Hong Kong dollar in worst fall since SARS crisis in 2003

Hong Kong dollar in worst fall since SARS crisis in 2003

* Bets on more yuan falls spill into HKD market

* Some unwinding of HKD carry trades seen (Adds statement from HKMA, details)

HONG KONG, Jan 14 (Reuters) - The Hong Kong dollar posted its worst fall in 12 years against the greenback in late Asian trade on Thursday, as bets on more yuan depreciation spilled over to the local currency market.

Traders reported funds selling the Hong Kong dollar against the greenback with some companies also pulling back from converting their offshore yuan deposits into the local dollar.

The sharp drop in the local dollar - its biggest since late 2003 when a deadly outbreak of Severe Acute Respiratory Syndrome (SARS) swept the former British colony - took market participants by surprise and pulled the currency from the stronger end of its trading band.

"The offshore yuan has been falling again today which has put pressure on the Hong Kong dollar," said Kenix Lai, a senior market analyst at Bank of East Asia in Hong Kong.

"Hong Kong is facing headwinds with the Hang Seng index below 20,000 and sentiment in the retail and property markets remaining weak."

In late afternoon trade, the local dollar suddenly sank to 7.7810 per dollar, its lowest since December 2011 from 7.7605 earlier, a large move for a pegged currency. It closed at 7.7620 per dollar on Wednesday.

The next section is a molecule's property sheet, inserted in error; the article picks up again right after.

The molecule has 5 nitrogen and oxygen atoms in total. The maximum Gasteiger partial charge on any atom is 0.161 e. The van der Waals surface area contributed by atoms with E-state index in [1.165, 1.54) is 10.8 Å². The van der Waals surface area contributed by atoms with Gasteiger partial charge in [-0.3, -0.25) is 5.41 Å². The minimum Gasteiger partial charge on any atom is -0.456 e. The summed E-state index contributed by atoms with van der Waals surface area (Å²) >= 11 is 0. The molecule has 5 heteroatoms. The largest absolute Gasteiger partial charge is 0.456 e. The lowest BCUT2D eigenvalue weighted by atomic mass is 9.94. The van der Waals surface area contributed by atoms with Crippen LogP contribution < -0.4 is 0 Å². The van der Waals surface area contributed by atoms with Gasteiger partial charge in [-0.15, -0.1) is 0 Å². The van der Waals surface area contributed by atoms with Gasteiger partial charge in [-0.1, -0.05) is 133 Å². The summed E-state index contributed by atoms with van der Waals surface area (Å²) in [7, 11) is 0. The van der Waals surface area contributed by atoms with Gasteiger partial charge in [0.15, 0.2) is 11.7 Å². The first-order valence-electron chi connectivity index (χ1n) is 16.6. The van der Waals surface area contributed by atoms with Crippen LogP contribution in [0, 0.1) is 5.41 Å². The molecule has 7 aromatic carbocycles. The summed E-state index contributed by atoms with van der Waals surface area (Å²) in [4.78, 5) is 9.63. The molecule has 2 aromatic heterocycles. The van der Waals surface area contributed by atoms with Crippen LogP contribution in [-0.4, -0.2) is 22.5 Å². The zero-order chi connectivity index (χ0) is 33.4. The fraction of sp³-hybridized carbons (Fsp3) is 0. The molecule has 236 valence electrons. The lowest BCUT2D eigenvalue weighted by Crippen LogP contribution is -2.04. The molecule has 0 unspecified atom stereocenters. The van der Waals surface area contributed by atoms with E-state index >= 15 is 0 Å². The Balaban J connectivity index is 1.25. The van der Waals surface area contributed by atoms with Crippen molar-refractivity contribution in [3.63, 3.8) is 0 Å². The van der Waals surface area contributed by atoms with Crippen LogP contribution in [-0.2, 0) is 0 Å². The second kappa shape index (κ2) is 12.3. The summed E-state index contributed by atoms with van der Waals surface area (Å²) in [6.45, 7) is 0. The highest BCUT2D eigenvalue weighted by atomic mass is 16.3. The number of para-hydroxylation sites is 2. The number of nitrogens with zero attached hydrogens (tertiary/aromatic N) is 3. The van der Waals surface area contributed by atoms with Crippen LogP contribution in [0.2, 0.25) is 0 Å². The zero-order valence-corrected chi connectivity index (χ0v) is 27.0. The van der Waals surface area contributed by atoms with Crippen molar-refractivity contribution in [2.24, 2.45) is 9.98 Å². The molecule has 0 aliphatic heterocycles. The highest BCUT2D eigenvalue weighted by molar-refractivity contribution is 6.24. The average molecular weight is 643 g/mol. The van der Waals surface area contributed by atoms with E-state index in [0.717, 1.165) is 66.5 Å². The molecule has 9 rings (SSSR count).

During periods of intense pressure on the renminbi in the past, such as in last August when the currency was devalued, the Hong Kong dollar becomes a proxy currency.

Traders said there was also some unwinding of Hong Kong dollar carry trades, using the local dollar to fund Chinese assets, as well as some funds aggressively buying dollars.

The move in the cash market was accompanied by a spurt in trading volumes and a rise in implied volatility - a gauge of expected currency swings - in the derivatives markets.

The Hong Kong dollar is pegged to the U.S. dollar on a fixed exchange rate of HK$7.8 per dollar and allowed to fluctuate in a tiny 7.75 - 7.85 band, according to a 30-year old currency board system.

The Hong Kong Monetary Authority, the city's de-facto central bank, said it was normal to have exchange rate movements within the convertibility zone of 7.75-7.85 per dollar.

"We will, as usual, continue to monitor market developments closely," a spokeswoman said.

(Reporting by Michelle Chen and Saikat Chatterjee; Editing by Jacqueline Wong)

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